exceptions for the hopelessly ill after all other avenues have been exhausted.
Dr. Jack Kevorkian was guilty in law but morally innocent (in my view) of
helping a terminal man to die by lethal injection. A Michigan jury found him
guilty of second-degree murder and he was jailed for 10-25 years. In recent years
two spouses in New York State have been imprisoned for assisting their sick
wives to die. Exactly there is the huge law reform problem we have to surmount.
Word origins and euphemisms
The word 'euthanasia' comes from the Greek -- Eu, "good", and Thanatos,
"death". Literally, "good death". But the word 'euthanasia' has acquired a more
complex meaning in modern times -- it is generally taken nowadays to mean
taking action to achieve a good death.
Suicide, self-deliverance, auto-euthanasia, aid-in-dying, assisted suicide,
physician-assisted suicide, physician-assisted dying -- call it what you like -- can
be justified by the average supporter of the right to die movement for the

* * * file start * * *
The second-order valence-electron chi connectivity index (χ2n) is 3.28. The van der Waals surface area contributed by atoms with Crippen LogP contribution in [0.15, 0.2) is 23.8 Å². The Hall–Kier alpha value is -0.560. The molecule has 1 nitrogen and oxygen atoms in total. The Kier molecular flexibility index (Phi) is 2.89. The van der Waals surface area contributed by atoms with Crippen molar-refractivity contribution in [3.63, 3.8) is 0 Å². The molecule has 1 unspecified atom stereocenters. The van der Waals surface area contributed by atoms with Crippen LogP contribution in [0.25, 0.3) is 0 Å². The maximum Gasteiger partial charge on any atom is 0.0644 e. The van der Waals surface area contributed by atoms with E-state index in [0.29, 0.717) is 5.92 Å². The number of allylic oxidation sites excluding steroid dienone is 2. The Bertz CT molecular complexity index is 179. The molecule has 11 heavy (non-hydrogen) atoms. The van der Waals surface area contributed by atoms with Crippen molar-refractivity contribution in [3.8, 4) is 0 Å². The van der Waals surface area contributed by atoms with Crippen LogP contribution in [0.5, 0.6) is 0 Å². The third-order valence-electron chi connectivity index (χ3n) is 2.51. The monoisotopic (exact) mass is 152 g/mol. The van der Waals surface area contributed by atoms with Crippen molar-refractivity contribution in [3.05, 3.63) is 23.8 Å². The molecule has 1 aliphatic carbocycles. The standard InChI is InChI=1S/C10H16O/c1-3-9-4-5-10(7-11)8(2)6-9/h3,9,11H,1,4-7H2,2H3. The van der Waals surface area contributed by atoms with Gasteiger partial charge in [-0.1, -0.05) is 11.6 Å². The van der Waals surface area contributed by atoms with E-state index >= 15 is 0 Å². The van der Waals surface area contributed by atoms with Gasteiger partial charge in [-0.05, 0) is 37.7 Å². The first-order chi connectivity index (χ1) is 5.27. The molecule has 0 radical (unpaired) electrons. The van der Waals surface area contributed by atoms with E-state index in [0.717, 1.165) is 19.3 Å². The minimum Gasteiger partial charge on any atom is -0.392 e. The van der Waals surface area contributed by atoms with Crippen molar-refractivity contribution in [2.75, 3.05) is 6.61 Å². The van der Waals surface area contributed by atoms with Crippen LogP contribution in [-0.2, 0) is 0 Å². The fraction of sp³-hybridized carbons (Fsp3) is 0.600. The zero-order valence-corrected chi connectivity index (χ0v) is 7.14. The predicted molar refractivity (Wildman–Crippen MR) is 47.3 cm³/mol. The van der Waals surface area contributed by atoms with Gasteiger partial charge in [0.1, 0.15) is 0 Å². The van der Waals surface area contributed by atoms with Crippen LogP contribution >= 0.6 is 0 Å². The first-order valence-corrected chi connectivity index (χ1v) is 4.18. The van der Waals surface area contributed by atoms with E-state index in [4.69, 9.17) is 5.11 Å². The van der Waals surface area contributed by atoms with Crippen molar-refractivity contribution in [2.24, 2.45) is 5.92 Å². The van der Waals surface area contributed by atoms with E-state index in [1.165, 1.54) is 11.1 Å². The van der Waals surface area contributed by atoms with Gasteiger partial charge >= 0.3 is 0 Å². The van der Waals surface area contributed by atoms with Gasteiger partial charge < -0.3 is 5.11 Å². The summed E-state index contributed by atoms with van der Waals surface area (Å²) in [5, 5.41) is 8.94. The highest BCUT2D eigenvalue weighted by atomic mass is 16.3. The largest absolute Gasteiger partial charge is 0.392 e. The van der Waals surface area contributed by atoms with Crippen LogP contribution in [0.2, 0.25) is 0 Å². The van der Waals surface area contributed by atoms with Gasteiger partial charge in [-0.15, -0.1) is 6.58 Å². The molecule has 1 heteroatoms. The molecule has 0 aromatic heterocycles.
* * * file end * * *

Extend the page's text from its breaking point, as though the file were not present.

1. Advanced terminal illness that is causing unbearable suffering - combined
physical and psychic -- to the individual despite good medical care. This is the
most common reason to seek an early end. (And as Oregon research has shown,
being a burden to others is an additional factor.)
2. Total loss of quality of life due to protracted, incurable medical conditions.
3. Grave physical handicap which is so restricting that the individual cannot, even
after due consideration, counseling and re-training, tolerate such a limited
existence. This is a fairly rare reason for suicide -- most impaired people cope
remarkably well with their afflictions -- but there are some disabled who would,
at a certain point, rather die.
What are the ethical parameters for voluntary euthanasia and physician-assisted